Susan’s love of all things different and “weird” not only extended into the paranormal, but for people as well. Dozens of Facebook tributes to her described her as someone who made space for those who felt that they had space nowhere else – some who encouraged others to live their lives exactly as they felt called to do.

Susan gave the wanderers, the artists, the poets, the sensitives and weirdos one last space to remind them, they too are magical.

Andi Roberts

“Honestly, the day was a bit surreal. It was hard to believe that Susan wasn’t there because her spirit there was just so very strong. We all move in these communities that intersect and intertwine the different parts of our lives and it was fascinating to see so many different people gather – to see how once again, Susan gave the wanderers, the artists, the poets, the sensitives and weirdos one last space to remind them, they too are magical,” local photographer Andi Roberts said. “Susan created a community for people who felt like they did not belong anywhere else.”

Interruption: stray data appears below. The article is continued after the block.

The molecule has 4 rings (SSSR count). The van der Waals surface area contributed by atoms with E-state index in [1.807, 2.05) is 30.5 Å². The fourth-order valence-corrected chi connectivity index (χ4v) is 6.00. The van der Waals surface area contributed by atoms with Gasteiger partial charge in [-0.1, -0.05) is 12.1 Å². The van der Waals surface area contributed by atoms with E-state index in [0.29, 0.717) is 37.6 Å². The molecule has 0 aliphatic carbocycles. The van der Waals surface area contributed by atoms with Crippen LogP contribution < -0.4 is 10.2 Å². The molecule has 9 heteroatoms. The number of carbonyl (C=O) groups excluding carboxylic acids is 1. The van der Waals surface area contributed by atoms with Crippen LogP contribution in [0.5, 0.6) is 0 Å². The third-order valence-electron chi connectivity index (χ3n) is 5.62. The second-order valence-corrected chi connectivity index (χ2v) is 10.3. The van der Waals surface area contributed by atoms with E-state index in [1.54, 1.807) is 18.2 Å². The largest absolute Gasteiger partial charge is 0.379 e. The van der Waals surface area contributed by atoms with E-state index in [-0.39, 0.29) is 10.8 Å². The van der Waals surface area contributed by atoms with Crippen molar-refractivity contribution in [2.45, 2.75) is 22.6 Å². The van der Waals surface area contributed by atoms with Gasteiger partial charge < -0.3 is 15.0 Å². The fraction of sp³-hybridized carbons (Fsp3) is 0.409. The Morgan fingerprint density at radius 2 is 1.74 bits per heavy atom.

Although the parade was joyful and vibrant, the gravity of the situation was not lost on participants who were simultaneously grieving while using the processional as a form of catharsis.

“It was sad seeing her family and close loved ones, still moving in disbelief or fueled by the energy that the death of a loved one temporarily brings. But it was also moving to see Susan be honored in a way that was so fitting. I thought to myself and heard over and over again, ‘She would have loved this,’” Roberts said. “I don’t think I would be too far off base if I suggested that to the people who loved her for the icon she was, the parade was the only proper way to send off their Queen,” Roberts said.